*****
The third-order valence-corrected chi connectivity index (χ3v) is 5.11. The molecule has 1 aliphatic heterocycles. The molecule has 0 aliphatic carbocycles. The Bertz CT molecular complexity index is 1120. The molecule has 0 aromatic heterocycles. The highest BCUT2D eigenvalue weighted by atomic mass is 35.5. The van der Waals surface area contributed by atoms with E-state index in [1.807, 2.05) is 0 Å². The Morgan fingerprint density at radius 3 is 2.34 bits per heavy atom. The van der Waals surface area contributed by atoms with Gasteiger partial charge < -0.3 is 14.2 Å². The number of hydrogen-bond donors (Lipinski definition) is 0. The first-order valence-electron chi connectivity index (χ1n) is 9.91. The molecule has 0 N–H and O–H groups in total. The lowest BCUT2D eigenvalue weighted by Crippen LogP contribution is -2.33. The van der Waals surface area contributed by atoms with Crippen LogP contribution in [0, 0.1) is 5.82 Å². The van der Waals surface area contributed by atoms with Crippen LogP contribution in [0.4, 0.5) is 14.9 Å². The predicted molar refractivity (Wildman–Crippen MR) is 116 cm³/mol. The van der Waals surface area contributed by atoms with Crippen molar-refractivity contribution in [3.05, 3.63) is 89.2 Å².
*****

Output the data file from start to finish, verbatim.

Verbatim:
The third-order valence-corrected chi connectivity index (χ3v) is 5.11. The molecule has 1 aliphatic heterocycles. The molecule has 0 aliphatic carbocycles. The Bertz CT molecular complexity index is 1120. The molecule has 0 aromatic heterocycles. The highest BCUT2D eigenvalue weighted by atomic mass is 35.5. The van der Waals surface area contributed by atoms with E-state index in [1.807, 2.05) is 0 Å². The Morgan fingerprint density at radius 3 is 2.34 bits per heavy atom. The van der Waals surface area contributed by atoms with Gasteiger partial charge < -0.3 is 14.2 Å². The number of hydrogen-bond donors (Lipinski definition) is 0. The first-order valence-electron chi connectivity index (χ1n) is 9.91. The molecule has 0 N–H and O–H groups in total. The lowest BCUT2D eigenvalue weighted by Crippen LogP contribution is -2.33. The van der Waals surface area contributed by atoms with Crippen LogP contribution in [0, 0.1) is 5.82 Å². The van der Waals surface area contributed by atoms with Crippen LogP contribution in [0.4, 0.5) is 14.9 Å². The predicted molar refractivity (Wildman–Crippen MR) is 116 cm³/mol. The van der Waals surface area contributed by atoms with Crippen molar-refractivity contribution in [3.05, 3.63) is 89.2 Å².